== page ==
Matt Beglinger says:

Andrea, thanks for laying out all the different ways that a consultant can determine their hourly rate. This is a great list. I tend to just go with what the market will bear because ultimately, it’s not what you want to change but what the market will bear. It also helps to simplify the decision on how much to charge.

Andrea Coutu says:

HI Julian,
It really depends on your market and skillset and the demand for your services, the competitive environment, and the value of your solution in the eyes of the client. It’s possible that what you are quoting is on the low side.

Andrea

Julian says:

I have an opportunity to do a 3 week consulting job in Europe. This is a large high tech company based in Japan. The task is to develop a business plan and go to market strategy in a very niche area in the semiconductor industry. My think is to charge them $25,000 for the 3 weeks and all expenses for the three weeks in Europe. The task includes technical capabilies, feasibility and needs assessment. My deliverable is a go to market strategy. Is my fee fair? In consulting calls I charge $500/ hour. Any input appreciated.

Andrea Coutu says:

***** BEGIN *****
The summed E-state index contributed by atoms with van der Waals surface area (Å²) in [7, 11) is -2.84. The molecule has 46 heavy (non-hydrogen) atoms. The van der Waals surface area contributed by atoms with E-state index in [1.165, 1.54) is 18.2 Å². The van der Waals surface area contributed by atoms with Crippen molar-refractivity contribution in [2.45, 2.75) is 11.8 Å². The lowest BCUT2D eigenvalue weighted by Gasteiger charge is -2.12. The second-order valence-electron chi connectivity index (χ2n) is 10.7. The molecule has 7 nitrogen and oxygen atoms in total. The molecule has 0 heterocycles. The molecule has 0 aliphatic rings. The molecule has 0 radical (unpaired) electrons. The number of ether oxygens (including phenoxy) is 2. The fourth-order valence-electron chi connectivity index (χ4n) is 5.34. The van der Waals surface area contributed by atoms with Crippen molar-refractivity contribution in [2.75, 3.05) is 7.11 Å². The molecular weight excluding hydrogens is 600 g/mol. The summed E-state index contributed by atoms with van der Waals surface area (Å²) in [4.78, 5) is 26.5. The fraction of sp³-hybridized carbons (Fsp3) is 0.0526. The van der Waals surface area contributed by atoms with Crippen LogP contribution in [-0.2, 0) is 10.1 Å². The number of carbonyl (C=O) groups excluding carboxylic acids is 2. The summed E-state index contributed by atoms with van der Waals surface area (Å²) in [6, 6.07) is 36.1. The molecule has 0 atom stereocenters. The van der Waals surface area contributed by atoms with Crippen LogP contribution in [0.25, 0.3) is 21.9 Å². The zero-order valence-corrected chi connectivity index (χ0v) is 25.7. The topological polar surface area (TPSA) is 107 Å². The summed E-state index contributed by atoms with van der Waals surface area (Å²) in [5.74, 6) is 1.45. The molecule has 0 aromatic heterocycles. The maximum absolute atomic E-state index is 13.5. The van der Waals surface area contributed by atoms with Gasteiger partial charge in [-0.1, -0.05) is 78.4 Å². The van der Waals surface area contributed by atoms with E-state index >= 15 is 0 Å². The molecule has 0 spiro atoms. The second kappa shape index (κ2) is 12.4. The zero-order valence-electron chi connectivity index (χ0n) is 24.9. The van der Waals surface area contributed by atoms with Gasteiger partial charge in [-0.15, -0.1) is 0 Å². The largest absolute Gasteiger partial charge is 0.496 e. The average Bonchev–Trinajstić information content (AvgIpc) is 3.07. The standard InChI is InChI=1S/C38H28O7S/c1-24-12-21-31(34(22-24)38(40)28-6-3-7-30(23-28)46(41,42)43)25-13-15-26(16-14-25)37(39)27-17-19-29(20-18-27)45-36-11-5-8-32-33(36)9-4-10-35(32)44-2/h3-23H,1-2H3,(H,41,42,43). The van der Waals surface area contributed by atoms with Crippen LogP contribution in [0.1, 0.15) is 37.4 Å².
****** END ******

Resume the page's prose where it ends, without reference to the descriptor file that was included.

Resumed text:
Thanks. I welcome the opportunity to help other consultants.

Tasha says:

By far the most logical and helpful article I’ve been able to find on the topic. So many consultants keep things secret, its nice to have you detail the different methods. Great info on considering bad debt and the markup upfront. Thanks!

Christine says:

Great article. To the point and very helpful for a new consultant such as myself. Thanks!

AJBL says:

Excellent synopsis and to the point. Thank you.

Andrea Coutu says:

Well, you do have to allow for the fact that the story’s about Niels Bohr!

Andrea Coutu says:

Hi Bill,
It’s because I switched blog platforms and all the posts appear to have been timestamped at the date of the change. :)

Andrea

monica says:

The differences between business consulting and business counseling. Thanx

Ayeni S.A says:

The analysis on consultant fees is brief but detailed and to the point. Great material for upcoming consultants. Well done!

Geld says:

Guter Blog. Vielen Dank

Jason R. says:

John, Self employment tax is 15%. That’s for SS, medicare, etc. NOT income taxes.